After joining CBC, Prizek became best known for his collaborations with musician Glenn Gould, including the series Music in Our Times, but they represent merely the tip of the iceberg: more than 60 productions comprise Prizek’s corpus. A deeper look at Prizek’s CV – both with CBC and with the British company Granada TV – reveals his commitment to the advancement of social issues. In 1955, he produced The Eleanor Show, a CBC Vancouver production starring Black singer Eleanor Collins. Overseas, Prizek produced South, the earliest surviving gay-themed British television drama, in 1959 – just two years after the Wolfenden Report. In what is perhaps the most turbulent period of Prizek’s career, he produced experimental television series Eye Opener in 1965; canceled after one season and modified by CBC management, the series tackled issues as diverse as drug use, racism, war, and homosexuality.

A career as prolific and a life as idiosyncratic as Prizek’s would be well worth celebrating even if they unfolded today but contextualizing them against their time and place in history make them all the more remarkable. Thriving in a “don’t ask, don’t tell” paradigm at the CBC well before the 1969 decriminalization of homosexual acts in Canada, Prizek straddled the fine line of public and private, creating a rich body of work in the process.

Hollar, Wenceslaus

  • Person
  • 1607-1677

Wenceslaus Hollar (1607-1677) set the standard of artistic and technical achievement that many later engravers attempted to emulate. In every area Hollar's work stands out as a source of information on common life in 17th century Europe. It ranges from topography and landscapes, to depictions of local dress from a variety of regions. Born in Prague, he lived and worked in London, where his views of the city form an invaluable record of its appearance before the Great Fire of 1666.

Hunter, E. Robert

  • Person
  • 1909-2011

E. Robert Hunter was born June 4, 1909 to Carl and Ethelwyn Hunter in Toronto, Canada. He graduated from Appleby School in 1925, and from Upper Canada College Prep in 1928. He attended the University of Toronto in 1928 and 1929, then studied art at the Ontario College of Art and the Royal Ontario Museum. He went to England to study at the Courtauld Institute, where he graduated in 1936. While touring in Germany he met Frances Meriwether, who became his wife in 1938. After returning to Canada he worked at the Art Gallery of Toronto (now Ontario) and then The Art Association of Montreal. He became a U.S. citizen in 1943 after a stint in the U.S. Army. He was twice director of the Norton Gallery (now Museum) of Art for a total of seventeen years, the first time beginning in 1943. He then directed the High Museum in Atlanta, the Jacksonville Art Museum, The Dade County Art Museum (Viscaya), McCormick Place Gallery in Chicago and the Norton again from 1963-1975. He is the author of the biographies J.E.H. MacDonald (Ryerson Press, 1940) and Thoreau MacDonald (Ryerson Press, 1942). Hunter passed away on July 23, 2011.

Henderson, Douglas

  • Person
  • 1944-

Douglas Henderson was born in Kitchener, Ont., in 1944, but now resides in Victoria, BC. He is a teacher of Buddhism, a writer on Tibetan art and Buddhism, as well as a poet. In 1978, he was appointed Registrar of the Art Gallery of Great Victoria where he wrote The Arts of Tibet. His poetry has appeared in Raven, The Endless Knot and The Message Makers, and in Japanese translation in Sarvodaya. He is a ngagpa (Tibetan yogi) and an ordained priest in the Tomitsu Shugendo Tradition of Japan.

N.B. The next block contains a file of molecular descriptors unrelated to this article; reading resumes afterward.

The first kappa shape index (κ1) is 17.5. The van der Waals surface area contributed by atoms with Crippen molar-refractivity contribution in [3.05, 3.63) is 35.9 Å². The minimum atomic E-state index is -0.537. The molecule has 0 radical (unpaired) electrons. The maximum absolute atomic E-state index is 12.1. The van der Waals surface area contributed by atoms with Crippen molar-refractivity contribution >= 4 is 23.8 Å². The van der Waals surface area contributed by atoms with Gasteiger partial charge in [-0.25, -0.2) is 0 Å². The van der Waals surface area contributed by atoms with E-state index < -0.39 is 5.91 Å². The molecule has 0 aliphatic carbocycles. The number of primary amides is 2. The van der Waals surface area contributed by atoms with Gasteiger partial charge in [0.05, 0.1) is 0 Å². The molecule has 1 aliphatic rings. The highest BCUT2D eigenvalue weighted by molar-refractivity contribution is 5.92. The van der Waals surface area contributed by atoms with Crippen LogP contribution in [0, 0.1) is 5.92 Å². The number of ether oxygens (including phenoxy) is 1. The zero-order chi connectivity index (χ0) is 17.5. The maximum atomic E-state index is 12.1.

Bascom H. Darwin

  • Person
  • 1913-1988

Bascom H. Darwin (1913-1988) was a Canadian born civil engineer. He trained at the Royal Military College and later enlisted with the Royal Canadian Engineers.

Kelly, Virginia

  • Person

Virginia Kelly is the founder of VK & Associates, a Toronto-based public-relations firm that specializes in film and television events. The company was founded in 1989. Over the years the company has established itself as one of the country’s leading public relations firm. The company has easily transitioned from the late days of print-based promotion, to the now digital and internet publicity. Many successful and well recognized film festivals have worked with VK & Associates, including Toronto’s Hot Docs.

Stratton, John

John (Reginald) Stratton was born on August 1, 1931 in Toronto, Ontario, Canada and died January 2, 2001 in Toronto. He was a baritone singer, record historian and producer, and philosophy professor at the Ryerson Polytechnical Institute in Toronto (1971-1991).

Stratton attended Upper Canada College, a private boys' school in Toronto, before attending Trinity College, where he obtained his Bachelor of Arts (BA) in 1954, followed by his Master of Arts (MA) in 1958, and PhD in Philosophy in 1969. He studied voice with Gina Cigna and Aksel Schiøtz at the Royal Conservatory of Music in Toronto, and Florence Easton and Herbert Janssen in New York.

He wrote articles for the Record Collector, the Journal of the British Institute of Recorded Sound, Opera Quarterly, the Association of Recorded Sound Collections (ARSC) journal, and gave several lectures on early recording practices and vocal styles. In 1986, he received a Grammy nomination for his work on the liner notes that accompanied the Mapleson Cylinder Project collection, published by the Rodgers and Hammerstein Archives, Lincoln Centre.

Stratton collected records from the 1940s until his death, with a focus on solo vocal and opera recordings. In 1966, he founded his own record label Cantilena, distributed by Rococo Records.

Clarke, Stephen

  • Local
  • Person
  • 1946-

Stephen Clarke was born in 1946 in Toronto, Ontario, Canada. He attended Trinity College, where he met and became friends with John Stratton (1931-2000). Clarke studied law, in addition to taking voice lessons with Howell Glynn at the Royal Conservatory of Music; Elizabeth Benson Guy and her mother-in-law Greta Kraus at the University of Toronto Faculty of Music; and Gladys Whitehead at the Hamilton Conservatory. In 1978, he stopped appearing in professional music performances to focus on his career as a lawyer. However, music continued to be an important part of his life. Clarke and Stratton remained friends throughout their lives, and Stratton made Clarke his estate trustee.

After Stratton's death in 2000, Clarke continued to contribute to Stratton's record collection, and obtained thousands of digital audio files from Ward Marston and from the Sir Paul Getty collection.

Clarke is currently the chair-person for Historic Masters Ltd. He regularly lectures on the Stratton-Clarke collection and historic vocal recordings for artists of the Canadian Opera Company Ensemble Studio and students at the University of Toronto Faculty of Music.